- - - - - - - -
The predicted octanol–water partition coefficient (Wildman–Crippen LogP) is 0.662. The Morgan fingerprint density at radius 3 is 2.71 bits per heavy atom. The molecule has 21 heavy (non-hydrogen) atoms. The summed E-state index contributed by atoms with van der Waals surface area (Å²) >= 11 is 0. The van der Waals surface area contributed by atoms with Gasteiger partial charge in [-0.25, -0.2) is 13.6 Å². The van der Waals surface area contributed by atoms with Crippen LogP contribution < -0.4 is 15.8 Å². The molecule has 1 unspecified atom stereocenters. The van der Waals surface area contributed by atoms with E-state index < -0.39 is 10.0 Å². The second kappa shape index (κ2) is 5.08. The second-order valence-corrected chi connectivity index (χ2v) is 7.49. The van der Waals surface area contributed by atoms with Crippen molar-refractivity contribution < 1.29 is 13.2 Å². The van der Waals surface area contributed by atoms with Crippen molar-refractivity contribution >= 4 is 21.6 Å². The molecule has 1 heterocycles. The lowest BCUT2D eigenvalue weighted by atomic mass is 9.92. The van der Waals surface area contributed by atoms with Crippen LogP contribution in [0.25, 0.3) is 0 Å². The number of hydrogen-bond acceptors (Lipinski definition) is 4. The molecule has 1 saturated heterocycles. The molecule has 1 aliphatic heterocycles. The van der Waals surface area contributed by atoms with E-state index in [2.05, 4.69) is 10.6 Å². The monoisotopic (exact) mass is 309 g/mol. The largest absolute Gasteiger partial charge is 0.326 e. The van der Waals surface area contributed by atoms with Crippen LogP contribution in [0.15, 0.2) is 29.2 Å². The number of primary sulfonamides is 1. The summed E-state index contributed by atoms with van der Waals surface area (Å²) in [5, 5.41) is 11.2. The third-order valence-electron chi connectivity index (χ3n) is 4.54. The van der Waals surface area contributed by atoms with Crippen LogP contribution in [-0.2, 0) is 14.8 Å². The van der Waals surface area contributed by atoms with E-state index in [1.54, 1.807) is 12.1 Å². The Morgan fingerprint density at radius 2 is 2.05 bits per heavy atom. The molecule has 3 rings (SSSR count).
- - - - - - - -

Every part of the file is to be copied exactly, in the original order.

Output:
The predicted octanol–water partition coefficient (Wildman–Crippen LogP) is 0.662. The Morgan fingerprint density at radius 3 is 2.71 bits per heavy atom. The molecule has 21 heavy (non-hydrogen) atoms. The summed E-state index contributed by atoms with van der Waals surface area (Å²) >= 11 is 0. The van der Waals surface area contributed by atoms with Gasteiger partial charge in [-0.25, -0.2) is 13.6 Å². The van der Waals surface area contributed by atoms with Crippen LogP contribution < -0.4 is 15.8 Å². The molecule has 1 unspecified atom stereocenters. The van der Waals surface area contributed by atoms with E-state index < -0.39 is 10.0 Å². The second kappa shape index (κ2) is 5.08. The second-order valence-corrected chi connectivity index (χ2v) is 7.49. The van der Waals surface area contributed by atoms with Crippen molar-refractivity contribution < 1.29 is 13.2 Å². The van der Waals surface area contributed by atoms with Crippen molar-refractivity contribution >= 4 is 21.6 Å². The molecule has 1 heterocycles. The lowest BCUT2D eigenvalue weighted by atomic mass is 9.92. The van der Waals surface area contributed by atoms with Crippen LogP contribution in [0.25, 0.3) is 0 Å². The number of hydrogen-bond acceptors (Lipinski definition) is 4. The molecule has 1 saturated heterocycles. The molecule has 1 aliphatic heterocycles. The van der Waals surface area contributed by atoms with E-state index in [2.05, 4.69) is 10.6 Å². The monoisotopic (exact) mass is 309 g/mol. The largest absolute Gasteiger partial charge is 0.326 e. The van der Waals surface area contributed by atoms with Crippen LogP contribution in [0.15, 0.2) is 29.2 Å². The number of primary sulfonamides is 1. The summed E-state index contributed by atoms with van der Waals surface area (Å²) in [5, 5.41) is 11.2. The third-order valence-electron chi connectivity index (χ3n) is 4.54. The van der Waals surface area contributed by atoms with Crippen LogP contribution in [-0.2, 0) is 14.8 Å². The van der Waals surface area contributed by atoms with E-state index in [1.54, 1.807) is 12.1 Å². The Morgan fingerprint density at radius 2 is 2.05 bits per heavy atom. The molecule has 3 rings (SSSR count).